It is believed that by the time Maharajji was 17 years old He knew EVERYTHING. This is to be taken to mean a knowing that is actually incomprehensible to you and me. A knowing that is all. The knowing of Bhagvan. The knowing of God. There are stories contained in this website and in the books referred to herein that hope to in some way help to tell of the Grace and Love of this truly remarkable being. Maharajji had nothing and Maharajji had everything.
As per his devotees, there appears to be three Maharajji’s. One is the historical Maharajji. This Maharajji seems to have taken birth and lived a “traceable” life in time. Secondly, there is the “formless” Maharajji. This Maharajji is the Maharajji that we apparently connect with on our “inner” dimension. Thirdly, there is the Maharajji that exists in form “now”; the Maharajji who is reported seen and experienced; the Maharajji who never actually died. This is Maharajji who is a “time-traveler”. We are just beginning to learn about that Maharajji and some of His effects in the world.
Maharajji taught many people. These teachings continue today. The teaching was very subtle or literally a knock on the head. Maharajji’s teachings seem to have been totally individual. Each devotee would have the answer or the help they needed in the way that was best suited to their needs. When devotees remembered Him, Maharajji would rush to them to help and protect them. This seems to be going on to this day.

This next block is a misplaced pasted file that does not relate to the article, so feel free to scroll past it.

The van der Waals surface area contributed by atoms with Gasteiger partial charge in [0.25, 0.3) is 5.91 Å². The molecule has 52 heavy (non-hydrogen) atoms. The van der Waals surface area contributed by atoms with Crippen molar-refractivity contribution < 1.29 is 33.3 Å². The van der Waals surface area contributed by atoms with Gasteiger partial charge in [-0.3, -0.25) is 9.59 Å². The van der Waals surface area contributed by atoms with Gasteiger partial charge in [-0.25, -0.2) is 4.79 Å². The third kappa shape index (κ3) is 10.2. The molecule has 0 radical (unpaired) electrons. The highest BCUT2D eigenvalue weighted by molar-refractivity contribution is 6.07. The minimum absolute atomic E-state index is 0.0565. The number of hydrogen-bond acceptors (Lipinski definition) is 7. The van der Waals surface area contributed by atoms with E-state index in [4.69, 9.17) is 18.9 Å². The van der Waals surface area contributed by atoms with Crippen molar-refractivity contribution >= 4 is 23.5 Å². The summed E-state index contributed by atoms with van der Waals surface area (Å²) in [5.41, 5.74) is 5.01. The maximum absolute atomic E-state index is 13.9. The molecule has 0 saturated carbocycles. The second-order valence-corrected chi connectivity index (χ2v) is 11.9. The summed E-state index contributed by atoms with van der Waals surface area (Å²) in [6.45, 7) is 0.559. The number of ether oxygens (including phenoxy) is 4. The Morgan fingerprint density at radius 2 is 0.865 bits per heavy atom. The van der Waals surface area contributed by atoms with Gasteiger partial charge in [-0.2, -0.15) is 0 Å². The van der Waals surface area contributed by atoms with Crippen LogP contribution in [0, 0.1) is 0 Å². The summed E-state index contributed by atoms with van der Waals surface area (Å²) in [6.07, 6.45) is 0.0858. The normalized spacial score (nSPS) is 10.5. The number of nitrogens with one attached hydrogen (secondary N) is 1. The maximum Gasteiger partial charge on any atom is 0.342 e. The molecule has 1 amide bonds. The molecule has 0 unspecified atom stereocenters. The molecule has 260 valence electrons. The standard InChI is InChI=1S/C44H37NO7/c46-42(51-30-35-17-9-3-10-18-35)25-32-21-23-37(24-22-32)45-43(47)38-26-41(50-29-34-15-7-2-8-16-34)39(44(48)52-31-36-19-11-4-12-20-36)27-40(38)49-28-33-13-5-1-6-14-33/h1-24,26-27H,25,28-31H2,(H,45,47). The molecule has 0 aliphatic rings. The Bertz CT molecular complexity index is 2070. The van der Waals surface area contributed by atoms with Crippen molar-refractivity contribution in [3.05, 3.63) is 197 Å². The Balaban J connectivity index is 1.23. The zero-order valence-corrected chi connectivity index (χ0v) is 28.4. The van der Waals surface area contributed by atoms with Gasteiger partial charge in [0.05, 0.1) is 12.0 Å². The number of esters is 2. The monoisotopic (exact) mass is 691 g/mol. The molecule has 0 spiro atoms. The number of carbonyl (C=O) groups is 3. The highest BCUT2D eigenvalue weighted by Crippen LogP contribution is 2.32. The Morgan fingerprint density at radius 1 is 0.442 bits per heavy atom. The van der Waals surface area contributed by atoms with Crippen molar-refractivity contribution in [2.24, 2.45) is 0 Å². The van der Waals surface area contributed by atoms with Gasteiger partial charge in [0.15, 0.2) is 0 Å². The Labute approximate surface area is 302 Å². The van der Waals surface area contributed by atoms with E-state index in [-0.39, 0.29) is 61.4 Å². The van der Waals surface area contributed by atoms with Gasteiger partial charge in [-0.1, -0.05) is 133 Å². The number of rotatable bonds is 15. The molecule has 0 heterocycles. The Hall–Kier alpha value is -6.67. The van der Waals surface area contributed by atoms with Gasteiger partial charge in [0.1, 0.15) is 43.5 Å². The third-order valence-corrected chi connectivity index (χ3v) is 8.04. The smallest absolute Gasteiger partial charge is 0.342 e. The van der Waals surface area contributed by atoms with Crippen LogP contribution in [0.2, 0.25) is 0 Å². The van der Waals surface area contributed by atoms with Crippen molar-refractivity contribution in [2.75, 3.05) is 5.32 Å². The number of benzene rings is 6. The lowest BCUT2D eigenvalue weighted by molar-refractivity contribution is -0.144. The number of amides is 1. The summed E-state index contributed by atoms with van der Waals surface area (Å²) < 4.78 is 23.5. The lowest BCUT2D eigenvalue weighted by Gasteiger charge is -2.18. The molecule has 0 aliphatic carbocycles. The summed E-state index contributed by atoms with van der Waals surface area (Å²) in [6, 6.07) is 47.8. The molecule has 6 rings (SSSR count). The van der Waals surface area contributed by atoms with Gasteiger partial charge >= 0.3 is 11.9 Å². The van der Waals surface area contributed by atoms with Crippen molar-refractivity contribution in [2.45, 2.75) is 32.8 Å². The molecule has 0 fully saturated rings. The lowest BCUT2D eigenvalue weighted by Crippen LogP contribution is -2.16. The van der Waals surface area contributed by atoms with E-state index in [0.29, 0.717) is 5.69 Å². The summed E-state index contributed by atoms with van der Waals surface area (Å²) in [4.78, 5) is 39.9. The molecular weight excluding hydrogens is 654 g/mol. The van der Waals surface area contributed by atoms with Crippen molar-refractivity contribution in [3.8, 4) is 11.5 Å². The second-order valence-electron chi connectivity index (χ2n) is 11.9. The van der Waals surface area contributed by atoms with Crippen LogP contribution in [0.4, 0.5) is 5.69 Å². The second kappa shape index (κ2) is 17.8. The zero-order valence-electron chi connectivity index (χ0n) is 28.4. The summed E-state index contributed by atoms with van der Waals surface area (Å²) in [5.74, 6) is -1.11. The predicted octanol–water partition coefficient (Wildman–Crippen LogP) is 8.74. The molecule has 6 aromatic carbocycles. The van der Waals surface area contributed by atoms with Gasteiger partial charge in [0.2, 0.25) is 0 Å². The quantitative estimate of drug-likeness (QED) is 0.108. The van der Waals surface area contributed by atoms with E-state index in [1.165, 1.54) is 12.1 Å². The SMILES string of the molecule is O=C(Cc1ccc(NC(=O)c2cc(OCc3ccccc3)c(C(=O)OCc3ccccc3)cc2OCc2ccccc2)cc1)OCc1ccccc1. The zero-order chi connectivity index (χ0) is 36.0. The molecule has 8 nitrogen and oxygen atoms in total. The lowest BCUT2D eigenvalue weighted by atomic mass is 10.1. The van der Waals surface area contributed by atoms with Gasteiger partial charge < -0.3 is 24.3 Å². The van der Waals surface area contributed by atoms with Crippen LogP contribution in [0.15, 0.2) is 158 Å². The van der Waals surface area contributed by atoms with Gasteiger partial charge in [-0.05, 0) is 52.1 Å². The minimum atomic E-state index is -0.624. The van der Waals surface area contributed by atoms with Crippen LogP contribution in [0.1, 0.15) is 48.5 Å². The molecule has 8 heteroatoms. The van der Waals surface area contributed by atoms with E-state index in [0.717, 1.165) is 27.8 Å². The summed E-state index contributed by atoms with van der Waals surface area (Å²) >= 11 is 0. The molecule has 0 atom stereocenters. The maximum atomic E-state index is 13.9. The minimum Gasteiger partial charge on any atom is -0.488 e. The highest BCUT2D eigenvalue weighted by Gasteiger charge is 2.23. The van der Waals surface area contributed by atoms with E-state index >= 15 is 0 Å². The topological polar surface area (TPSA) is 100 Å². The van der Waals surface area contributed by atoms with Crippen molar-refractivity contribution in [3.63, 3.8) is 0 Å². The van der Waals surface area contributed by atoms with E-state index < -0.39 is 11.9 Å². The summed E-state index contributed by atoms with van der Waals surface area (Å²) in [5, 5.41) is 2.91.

His followers beleive that Maharajji seems to be continually visiting people and helping them since He “left His body” in Vrindaban in 1973. One devotee said that he thought the greatest miracle was what Maharajji has done since then. Maharajji has visited, helped, guided, fed, and called into service so many in the last forty years. Maharajji never went away. For this we can be grateful.
(Source : http://www.Maharajji.com)